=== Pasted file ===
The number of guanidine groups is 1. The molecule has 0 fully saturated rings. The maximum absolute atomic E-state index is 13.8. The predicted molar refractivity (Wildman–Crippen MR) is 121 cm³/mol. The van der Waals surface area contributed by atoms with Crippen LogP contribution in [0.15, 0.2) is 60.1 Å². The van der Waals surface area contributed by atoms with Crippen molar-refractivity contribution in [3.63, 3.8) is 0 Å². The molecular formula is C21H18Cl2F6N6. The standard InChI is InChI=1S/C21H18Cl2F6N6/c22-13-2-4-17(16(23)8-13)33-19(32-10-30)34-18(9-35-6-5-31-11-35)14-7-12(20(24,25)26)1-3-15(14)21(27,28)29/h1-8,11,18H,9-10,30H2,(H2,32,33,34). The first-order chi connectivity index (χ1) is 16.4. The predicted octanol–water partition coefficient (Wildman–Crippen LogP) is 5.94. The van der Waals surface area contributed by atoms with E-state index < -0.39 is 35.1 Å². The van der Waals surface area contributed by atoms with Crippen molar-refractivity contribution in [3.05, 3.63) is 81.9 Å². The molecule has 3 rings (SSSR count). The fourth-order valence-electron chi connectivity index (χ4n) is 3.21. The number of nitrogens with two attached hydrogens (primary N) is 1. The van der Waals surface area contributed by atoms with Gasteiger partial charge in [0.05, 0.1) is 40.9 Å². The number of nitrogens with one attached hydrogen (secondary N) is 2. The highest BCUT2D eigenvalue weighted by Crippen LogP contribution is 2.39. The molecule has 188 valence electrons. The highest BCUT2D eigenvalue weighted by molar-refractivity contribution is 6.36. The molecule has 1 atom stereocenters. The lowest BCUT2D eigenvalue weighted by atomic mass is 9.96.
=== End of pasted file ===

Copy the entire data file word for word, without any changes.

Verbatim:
The number of guanidine groups is 1. The molecule has 0 fully saturated rings. The maximum absolute atomic E-state index is 13.8. The predicted molar refractivity (Wildman–Crippen MR) is 121 cm³/mol. The van der Waals surface area contributed by atoms with Crippen LogP contribution in [0.15, 0.2) is 60.1 Å². The van der Waals surface area contributed by atoms with Crippen molar-refractivity contribution in [3.63, 3.8) is 0 Å². The molecular formula is C21H18Cl2F6N6. The standard InChI is InChI=1S/C21H18Cl2F6N6/c22-13-2-4-17(16(23)8-13)33-19(32-10-30)34-18(9-35-6-5-31-11-35)14-7-12(20(24,25)26)1-3-15(14)21(27,28)29/h1-8,11,18H,9-10,30H2,(H2,32,33,34). The first-order chi connectivity index (χ1) is 16.4. The predicted octanol–water partition coefficient (Wildman–Crippen LogP) is 5.94. The van der Waals surface area contributed by atoms with E-state index < -0.39 is 35.1 Å². The van der Waals surface area contributed by atoms with Crippen molar-refractivity contribution in [3.05, 3.63) is 81.9 Å². The molecule has 3 rings (SSSR count). The fourth-order valence-electron chi connectivity index (χ4n) is 3.21. The number of nitrogens with two attached hydrogens (primary N) is 1. The van der Waals surface area contributed by atoms with Gasteiger partial charge in [0.05, 0.1) is 40.9 Å². The number of nitrogens with one attached hydrogen (secondary N) is 2. The highest BCUT2D eigenvalue weighted by Crippen LogP contribution is 2.39. The molecule has 188 valence electrons. The highest BCUT2D eigenvalue weighted by molar-refractivity contribution is 6.36. The molecule has 1 atom stereocenters. The lowest BCUT2D eigenvalue weighted by atomic mass is 9.96.